7) A National Advisory Council including all political parties in Parliament
The last three of these did not require a Parliamentary majority, and three of the others could have been passed with a simple majority. But the failure to develop consensus on issues of common national interest, and instead concentrate on Ministries for one party, and the perks that went with these, led to disaster.
Those blunders are obvious. For the next couple of weeks I shall look at some of the excellent ideas in the manifesto that were completely ignored. The total failure of this government to entrench better systems of government, based on ideas that had been canvassed for a long time but which had not been taken forward, must be registered, and I hope the government elected in August will move swiftly on such matters.
One of the most innovative ideas in the manifesto occurred in the section entitled ‘An advanced and responsible public sector’. The second bullet point there read, ‘The Divisional Secretariat will be made the chief unit that performs the priority tasks of the area. It will coordinate all activities such as skills development and supply of resources pertaining to the development of the economic, social, industrial and cultural sectors of the area.’
Though I used the word innovative, in fact this represents a recognition of reality. A hundred years ago, when the British began to think of appointing Sri Lankan Government Agents, the Province was obviously the practical unit of administration. But as populations grew and the business of government expanded, the District became more important and accordingly Government Agents were appointed to Districts too. Now however, with so much more to do and for so many more people, it is the Divisional Secretariat that has to initiate and oversee action in most particulars. Unfortunately we are still stuck in hidebound systems, and Divisional Secretaries do not have the decision making powers they need. In addition, many government departments are not well represented in the Division, which leads to long delays with regard to action, let alone decisions.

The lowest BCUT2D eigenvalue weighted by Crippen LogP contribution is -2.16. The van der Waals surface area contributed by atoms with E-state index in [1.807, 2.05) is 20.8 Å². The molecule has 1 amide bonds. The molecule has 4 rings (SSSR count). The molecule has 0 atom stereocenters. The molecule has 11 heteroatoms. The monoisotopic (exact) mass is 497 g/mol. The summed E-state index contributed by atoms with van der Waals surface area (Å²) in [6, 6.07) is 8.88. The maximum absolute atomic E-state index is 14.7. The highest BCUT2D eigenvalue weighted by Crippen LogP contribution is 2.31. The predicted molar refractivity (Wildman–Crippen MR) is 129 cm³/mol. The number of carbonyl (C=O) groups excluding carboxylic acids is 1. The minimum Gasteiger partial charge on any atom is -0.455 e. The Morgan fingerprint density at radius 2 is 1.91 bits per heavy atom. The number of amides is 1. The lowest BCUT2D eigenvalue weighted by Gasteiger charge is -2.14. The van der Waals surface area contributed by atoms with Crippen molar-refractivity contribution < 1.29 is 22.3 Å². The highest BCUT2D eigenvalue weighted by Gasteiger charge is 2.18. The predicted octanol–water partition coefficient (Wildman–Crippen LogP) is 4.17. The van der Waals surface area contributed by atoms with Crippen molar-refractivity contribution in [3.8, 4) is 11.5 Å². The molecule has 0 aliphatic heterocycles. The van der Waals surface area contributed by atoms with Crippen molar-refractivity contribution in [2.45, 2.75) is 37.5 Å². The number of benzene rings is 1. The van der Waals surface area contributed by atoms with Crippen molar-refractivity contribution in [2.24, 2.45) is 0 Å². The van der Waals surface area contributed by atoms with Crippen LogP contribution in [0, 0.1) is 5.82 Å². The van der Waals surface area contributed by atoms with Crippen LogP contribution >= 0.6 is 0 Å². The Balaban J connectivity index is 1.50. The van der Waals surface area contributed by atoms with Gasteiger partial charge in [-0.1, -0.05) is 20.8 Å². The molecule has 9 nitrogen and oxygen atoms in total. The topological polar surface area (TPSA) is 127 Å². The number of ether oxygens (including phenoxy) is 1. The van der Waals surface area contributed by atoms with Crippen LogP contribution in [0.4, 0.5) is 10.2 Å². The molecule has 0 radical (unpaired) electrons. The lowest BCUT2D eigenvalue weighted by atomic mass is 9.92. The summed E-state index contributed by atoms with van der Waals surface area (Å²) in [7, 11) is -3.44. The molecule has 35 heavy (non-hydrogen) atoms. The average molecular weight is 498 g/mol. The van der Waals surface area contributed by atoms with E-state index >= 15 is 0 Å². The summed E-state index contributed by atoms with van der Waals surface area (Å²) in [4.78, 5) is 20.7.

After the problems I had noted in the North and East, I discussed the matter with those with experience in the field including the immensely knowledgeable Asoka Gunawardena and the Secretary to the Ministry of Public Administration, Mr Abeykoon, who is now the Secretary to the President. We then approached the UN, which set up a consultancy, and last year we got a comprehensive report from Asoka on ‘Improving Service Delivery in the Divisions’. Unfortunately, when the election season set in, the Secretary put the matter on hold. Though Karu Jayasuriya was initially keen to take things forward, it turned out that he was not the responsible Minister, given the manner in which Public Administration had been carved up. I did mention the matter to the Minister responsible, but such reforms are not really his concern, and in the mad rush for elections the matter had been forgotten.
After the election I hope a concerted effort will be made to move forward in this area. It is important to make sure however that this is done with provision to consult the people, something the last President pledged which was not done. Mr Abeykoon had set the process in motion, through a circular that instructed Grama Niladharis to chair the Civil Defence Committee meetings in their GN Divisions, but this has not really taken off. Clear instructions are needed as to how the ideas brought up at consultative meetings should be taken forward (something that can be improved in Parliament too, where minutes are not promptly circulated and action points rarely recorded). This was planned, but elections intervened.